The principal cast is filled out by three of the great stars of Hong Kong cinema, Jet Li, Michelle Yeoh, and Anthony Wong. All essay their roles with effortless flair. Jet Li fan that I am, I have no complaints except that I naturally wish he had more screen time. It was fun to watch him play against type as the bad guy, and the Dragon Emperor is an excellent super-villain. Yeoh’s is my favorite performance of the film. She must surely be one of the most beautiful and graceful women in the world and she excels in both her dramatic and action scenes.
The film is action packed as expected of a “big” summer movie. There is a series of impressive set pieces, including a chase through Shanghai on Chinese New Year and sequences in the remote reaches of the Himalayas that incorporate a couple of more familiar myths, all leading up to the final confrontation in the shadow of the Great Wall between the terracotta army and an opposing undead host. The Emperor, naturally, is the cause of the trouble every time. The film moves at a lively pace and the dialogue is liberally sprinkled with comical exchanges and one-liners.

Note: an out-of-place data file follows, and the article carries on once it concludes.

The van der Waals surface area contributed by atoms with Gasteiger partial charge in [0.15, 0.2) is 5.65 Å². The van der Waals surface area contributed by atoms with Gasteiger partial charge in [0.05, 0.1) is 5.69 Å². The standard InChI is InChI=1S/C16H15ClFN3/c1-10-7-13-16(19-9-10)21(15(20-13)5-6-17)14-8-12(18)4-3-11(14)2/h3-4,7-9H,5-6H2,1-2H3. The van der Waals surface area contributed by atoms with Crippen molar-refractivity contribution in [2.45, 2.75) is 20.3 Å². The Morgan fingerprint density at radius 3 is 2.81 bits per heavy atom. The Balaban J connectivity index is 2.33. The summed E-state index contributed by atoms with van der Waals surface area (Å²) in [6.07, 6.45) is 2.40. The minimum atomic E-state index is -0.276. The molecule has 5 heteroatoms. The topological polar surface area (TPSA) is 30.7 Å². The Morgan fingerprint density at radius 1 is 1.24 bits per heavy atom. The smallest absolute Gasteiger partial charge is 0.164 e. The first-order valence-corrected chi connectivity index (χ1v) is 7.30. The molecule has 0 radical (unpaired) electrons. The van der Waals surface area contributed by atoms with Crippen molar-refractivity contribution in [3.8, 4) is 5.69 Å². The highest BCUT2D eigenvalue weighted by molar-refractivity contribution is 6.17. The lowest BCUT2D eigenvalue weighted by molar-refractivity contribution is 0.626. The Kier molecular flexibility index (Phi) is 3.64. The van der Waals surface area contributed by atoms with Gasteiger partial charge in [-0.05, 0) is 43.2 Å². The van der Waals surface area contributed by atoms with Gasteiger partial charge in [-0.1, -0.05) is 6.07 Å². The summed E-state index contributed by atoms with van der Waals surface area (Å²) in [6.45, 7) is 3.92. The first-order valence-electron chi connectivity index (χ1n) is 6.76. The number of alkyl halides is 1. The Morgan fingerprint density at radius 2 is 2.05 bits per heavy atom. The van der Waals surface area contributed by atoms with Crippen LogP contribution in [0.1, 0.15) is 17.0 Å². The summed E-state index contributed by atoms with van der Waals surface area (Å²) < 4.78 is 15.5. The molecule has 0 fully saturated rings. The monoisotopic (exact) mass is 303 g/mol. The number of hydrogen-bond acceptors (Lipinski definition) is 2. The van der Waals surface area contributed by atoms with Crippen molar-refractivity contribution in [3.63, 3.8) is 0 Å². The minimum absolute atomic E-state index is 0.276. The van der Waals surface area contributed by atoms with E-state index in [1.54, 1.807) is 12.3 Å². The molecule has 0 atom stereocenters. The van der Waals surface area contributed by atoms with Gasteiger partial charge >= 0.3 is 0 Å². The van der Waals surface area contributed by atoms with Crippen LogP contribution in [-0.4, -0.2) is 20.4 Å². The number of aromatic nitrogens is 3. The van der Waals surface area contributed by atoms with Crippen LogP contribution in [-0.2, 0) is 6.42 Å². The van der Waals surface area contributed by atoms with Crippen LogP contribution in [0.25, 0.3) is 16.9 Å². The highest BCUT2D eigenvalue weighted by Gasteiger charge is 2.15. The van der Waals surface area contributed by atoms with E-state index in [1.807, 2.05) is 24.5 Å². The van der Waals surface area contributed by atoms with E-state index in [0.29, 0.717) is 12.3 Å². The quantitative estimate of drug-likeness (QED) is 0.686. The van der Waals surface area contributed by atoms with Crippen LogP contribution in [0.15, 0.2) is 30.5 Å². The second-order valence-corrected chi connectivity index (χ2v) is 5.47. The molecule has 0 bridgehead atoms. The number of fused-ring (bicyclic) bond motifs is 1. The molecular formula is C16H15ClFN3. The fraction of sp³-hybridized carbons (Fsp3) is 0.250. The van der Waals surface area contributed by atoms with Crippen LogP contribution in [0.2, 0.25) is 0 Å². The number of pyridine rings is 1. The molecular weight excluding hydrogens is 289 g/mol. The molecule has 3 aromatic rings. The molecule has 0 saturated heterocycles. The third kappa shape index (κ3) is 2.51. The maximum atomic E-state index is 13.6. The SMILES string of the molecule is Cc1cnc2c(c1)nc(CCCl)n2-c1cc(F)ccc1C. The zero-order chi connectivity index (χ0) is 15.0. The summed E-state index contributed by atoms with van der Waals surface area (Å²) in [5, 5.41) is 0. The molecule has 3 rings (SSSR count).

While I have enough reservations about the film as an adult viewer to give it only a qualified recommendation, I have no reservations about recommending it as a family film. The mugging and superficiality that I felt detracted from the film will not bother the kids, while the extremely positive depiction of Rick and Evie’s marriage and the emphasis throughout the story on family bonds (the O’Connells extended family; Lin and her mother) will be particularly appealing to families in the audience.
That most of the action revolves around the evil undead is another plus. If your children are old enough to watch the trailers for Death Race and Babylon A.D., violent, realistic action movies (each trailer contains more disturbing images than the entire Mummy film, and both played in front of the screening I attended, mixed in with the trailers for the talking Chihuahua movie, Madagascar 2, and an inspirational sports drama), then they are old enough to watch The Mummy: Tomb of the Dragon Emperor.
2 1/2 stars